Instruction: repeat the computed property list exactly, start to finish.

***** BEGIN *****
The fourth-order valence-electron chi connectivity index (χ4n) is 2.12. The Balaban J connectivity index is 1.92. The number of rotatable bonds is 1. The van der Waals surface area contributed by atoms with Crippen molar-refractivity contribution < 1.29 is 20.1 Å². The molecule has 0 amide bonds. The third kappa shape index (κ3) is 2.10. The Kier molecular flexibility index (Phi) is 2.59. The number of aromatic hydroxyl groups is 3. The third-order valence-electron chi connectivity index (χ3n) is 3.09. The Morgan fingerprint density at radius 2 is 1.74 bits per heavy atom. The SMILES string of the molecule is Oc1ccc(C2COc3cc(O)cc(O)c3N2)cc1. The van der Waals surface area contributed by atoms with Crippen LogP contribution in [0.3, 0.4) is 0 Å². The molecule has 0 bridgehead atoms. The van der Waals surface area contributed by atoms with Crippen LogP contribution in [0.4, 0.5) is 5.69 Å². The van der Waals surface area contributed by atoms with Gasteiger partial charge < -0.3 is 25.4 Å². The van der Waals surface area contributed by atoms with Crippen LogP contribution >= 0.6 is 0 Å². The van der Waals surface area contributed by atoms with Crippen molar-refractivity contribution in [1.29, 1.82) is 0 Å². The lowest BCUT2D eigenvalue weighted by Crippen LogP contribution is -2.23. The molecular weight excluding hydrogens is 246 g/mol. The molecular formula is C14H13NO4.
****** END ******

The fourth-order valence-electron chi connectivity index (χ4n) is 2.12. The Balaban J connectivity index is 1.92. The number of rotatable bonds is 1. The van der Waals surface area contributed by atoms with Crippen molar-refractivity contribution < 1.29 is 20.1 Å². The molecule has 0 amide bonds. The third kappa shape index (κ3) is 2.10. The Kier molecular flexibility index (Phi) is 2.59. The number of aromatic hydroxyl groups is 3. The third-order valence-electron chi connectivity index (χ3n) is 3.09. The Morgan fingerprint density at radius 2 is 1.74 bits per heavy atom. The SMILES string of the molecule is Oc1ccc(C2COc3cc(O)cc(O)c3N2)cc1. The van der Waals surface area contributed by atoms with Crippen LogP contribution in [0.3, 0.4) is 0 Å². The molecule has 0 bridgehead atoms. The van der Waals surface area contributed by atoms with Crippen LogP contribution in [0.4, 0.5) is 5.69 Å². The van der Waals surface area contributed by atoms with Gasteiger partial charge < -0.3 is 25.4 Å². The van der Waals surface area contributed by atoms with Crippen LogP contribution >= 0.6 is 0 Å². The van der Waals surface area contributed by atoms with Crippen molar-refractivity contribution in [1.29, 1.82) is 0 Å². The lowest BCUT2D eigenvalue weighted by Crippen LogP contribution is -2.23. The molecular weight excluding hydrogens is 246 g/mol. The molecular formula is C14H13NO4.